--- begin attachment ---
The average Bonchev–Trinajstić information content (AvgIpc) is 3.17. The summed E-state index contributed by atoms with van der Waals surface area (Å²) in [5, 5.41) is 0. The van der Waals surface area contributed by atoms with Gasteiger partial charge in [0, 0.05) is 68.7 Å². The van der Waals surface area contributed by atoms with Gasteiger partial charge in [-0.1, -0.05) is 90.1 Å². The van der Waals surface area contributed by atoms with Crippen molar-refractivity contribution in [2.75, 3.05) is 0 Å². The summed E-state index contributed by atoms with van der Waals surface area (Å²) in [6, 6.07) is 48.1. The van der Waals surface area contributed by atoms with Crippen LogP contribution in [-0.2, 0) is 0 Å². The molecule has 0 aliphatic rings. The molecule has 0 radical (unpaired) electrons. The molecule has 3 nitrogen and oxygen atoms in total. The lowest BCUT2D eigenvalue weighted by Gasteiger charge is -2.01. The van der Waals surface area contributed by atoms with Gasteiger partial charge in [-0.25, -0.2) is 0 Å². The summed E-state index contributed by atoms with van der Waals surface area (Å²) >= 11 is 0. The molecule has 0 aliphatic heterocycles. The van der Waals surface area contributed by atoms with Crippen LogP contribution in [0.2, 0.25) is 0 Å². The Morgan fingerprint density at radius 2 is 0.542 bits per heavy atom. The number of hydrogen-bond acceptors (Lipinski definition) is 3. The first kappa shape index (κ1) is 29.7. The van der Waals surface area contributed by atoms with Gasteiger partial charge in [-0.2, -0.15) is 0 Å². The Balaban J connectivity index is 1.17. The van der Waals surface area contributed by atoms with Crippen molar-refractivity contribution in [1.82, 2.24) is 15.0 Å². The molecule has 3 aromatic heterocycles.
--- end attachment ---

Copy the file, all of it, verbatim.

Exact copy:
The average Bonchev–Trinajstić information content (AvgIpc) is 3.17. The summed E-state index contributed by atoms with van der Waals surface area (Å²) in [5, 5.41) is 0. The van der Waals surface area contributed by atoms with Gasteiger partial charge in [0, 0.05) is 68.7 Å². The van der Waals surface area contributed by atoms with Gasteiger partial charge in [-0.1, -0.05) is 90.1 Å². The van der Waals surface area contributed by atoms with Crippen molar-refractivity contribution in [2.75, 3.05) is 0 Å². The summed E-state index contributed by atoms with van der Waals surface area (Å²) in [6, 6.07) is 48.1. The van der Waals surface area contributed by atoms with Crippen LogP contribution in [-0.2, 0) is 0 Å². The molecule has 0 aliphatic rings. The molecule has 0 radical (unpaired) electrons. The molecule has 3 nitrogen and oxygen atoms in total. The lowest BCUT2D eigenvalue weighted by Gasteiger charge is -2.01. The van der Waals surface area contributed by atoms with Gasteiger partial charge in [-0.25, -0.2) is 0 Å². The summed E-state index contributed by atoms with van der Waals surface area (Å²) >= 11 is 0. The molecule has 0 aliphatic heterocycles. The van der Waals surface area contributed by atoms with Crippen LogP contribution in [0.2, 0.25) is 0 Å². The Morgan fingerprint density at radius 2 is 0.542 bits per heavy atom. The number of hydrogen-bond acceptors (Lipinski definition) is 3. The first kappa shape index (κ1) is 29.7. The van der Waals surface area contributed by atoms with Gasteiger partial charge in [-0.2, -0.15) is 0 Å². The Balaban J connectivity index is 1.17. The van der Waals surface area contributed by atoms with Crippen molar-refractivity contribution in [1.82, 2.24) is 15.0 Å². The molecule has 3 aromatic heterocycles.